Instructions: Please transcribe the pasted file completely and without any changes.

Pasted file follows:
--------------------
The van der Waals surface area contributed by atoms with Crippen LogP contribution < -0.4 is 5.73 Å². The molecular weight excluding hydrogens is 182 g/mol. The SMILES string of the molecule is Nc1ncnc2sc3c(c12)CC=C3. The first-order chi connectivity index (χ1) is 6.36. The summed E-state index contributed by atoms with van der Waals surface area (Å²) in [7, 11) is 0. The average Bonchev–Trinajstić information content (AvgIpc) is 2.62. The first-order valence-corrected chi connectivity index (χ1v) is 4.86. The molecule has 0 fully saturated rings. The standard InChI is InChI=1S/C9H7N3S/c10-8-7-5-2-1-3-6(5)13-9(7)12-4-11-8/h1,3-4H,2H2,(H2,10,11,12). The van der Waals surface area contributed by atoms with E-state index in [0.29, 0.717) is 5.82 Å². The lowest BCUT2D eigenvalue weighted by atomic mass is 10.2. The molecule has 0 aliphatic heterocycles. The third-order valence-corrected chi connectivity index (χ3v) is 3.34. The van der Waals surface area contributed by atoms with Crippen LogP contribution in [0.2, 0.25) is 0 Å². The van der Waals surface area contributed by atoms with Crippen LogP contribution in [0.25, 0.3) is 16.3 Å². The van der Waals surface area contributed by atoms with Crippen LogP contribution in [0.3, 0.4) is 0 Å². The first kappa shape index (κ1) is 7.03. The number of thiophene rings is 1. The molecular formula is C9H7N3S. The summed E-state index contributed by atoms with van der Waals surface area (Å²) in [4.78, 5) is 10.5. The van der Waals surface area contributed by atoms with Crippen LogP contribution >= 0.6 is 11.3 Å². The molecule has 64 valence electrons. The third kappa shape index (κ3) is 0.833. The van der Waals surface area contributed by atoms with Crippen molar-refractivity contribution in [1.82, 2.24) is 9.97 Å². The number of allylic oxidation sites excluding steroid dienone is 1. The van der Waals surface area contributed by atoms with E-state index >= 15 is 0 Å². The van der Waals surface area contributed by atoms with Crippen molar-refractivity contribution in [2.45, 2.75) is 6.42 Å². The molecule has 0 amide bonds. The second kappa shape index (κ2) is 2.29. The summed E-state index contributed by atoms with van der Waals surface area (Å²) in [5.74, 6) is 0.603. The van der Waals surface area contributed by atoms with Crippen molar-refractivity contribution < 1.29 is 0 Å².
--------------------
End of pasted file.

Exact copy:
The van der Waals surface area contributed by atoms with Crippen LogP contribution < -0.4 is 5.73 Å². The molecular weight excluding hydrogens is 182 g/mol. The SMILES string of the molecule is Nc1ncnc2sc3c(c12)CC=C3. The first-order chi connectivity index (χ1) is 6.36. The summed E-state index contributed by atoms with van der Waals surface area (Å²) in [7, 11) is 0. The average Bonchev–Trinajstić information content (AvgIpc) is 2.62. The first-order valence-corrected chi connectivity index (χ1v) is 4.86. The molecule has 0 fully saturated rings. The standard InChI is InChI=1S/C9H7N3S/c10-8-7-5-2-1-3-6(5)13-9(7)12-4-11-8/h1,3-4H,2H2,(H2,10,11,12). The van der Waals surface area contributed by atoms with E-state index in [0.29, 0.717) is 5.82 Å². The lowest BCUT2D eigenvalue weighted by atomic mass is 10.2. The molecule has 0 aliphatic heterocycles. The third-order valence-corrected chi connectivity index (χ3v) is 3.34. The van der Waals surface area contributed by atoms with Crippen LogP contribution in [0.2, 0.25) is 0 Å². The van der Waals surface area contributed by atoms with Crippen LogP contribution in [0.25, 0.3) is 16.3 Å². The van der Waals surface area contributed by atoms with Crippen LogP contribution in [0.3, 0.4) is 0 Å². The first kappa shape index (κ1) is 7.03. The number of thiophene rings is 1. The molecular formula is C9H7N3S. The summed E-state index contributed by atoms with van der Waals surface area (Å²) in [4.78, 5) is 10.5. The van der Waals surface area contributed by atoms with Crippen LogP contribution >= 0.6 is 11.3 Å². The molecule has 64 valence electrons. The third kappa shape index (κ3) is 0.833. The van der Waals surface area contributed by atoms with Crippen molar-refractivity contribution in [1.82, 2.24) is 9.97 Å². The number of allylic oxidation sites excluding steroid dienone is 1. The van der Waals surface area contributed by atoms with E-state index >= 15 is 0 Å². The van der Waals surface area contributed by atoms with Crippen molar-refractivity contribution in [2.45, 2.75) is 6.42 Å². The molecule has 0 amide bonds. The second kappa shape index (κ2) is 2.29. The summed E-state index contributed by atoms with van der Waals surface area (Å²) in [5.74, 6) is 0.603. The van der Waals surface area contributed by atoms with Crippen molar-refractivity contribution < 1.29 is 0 Å².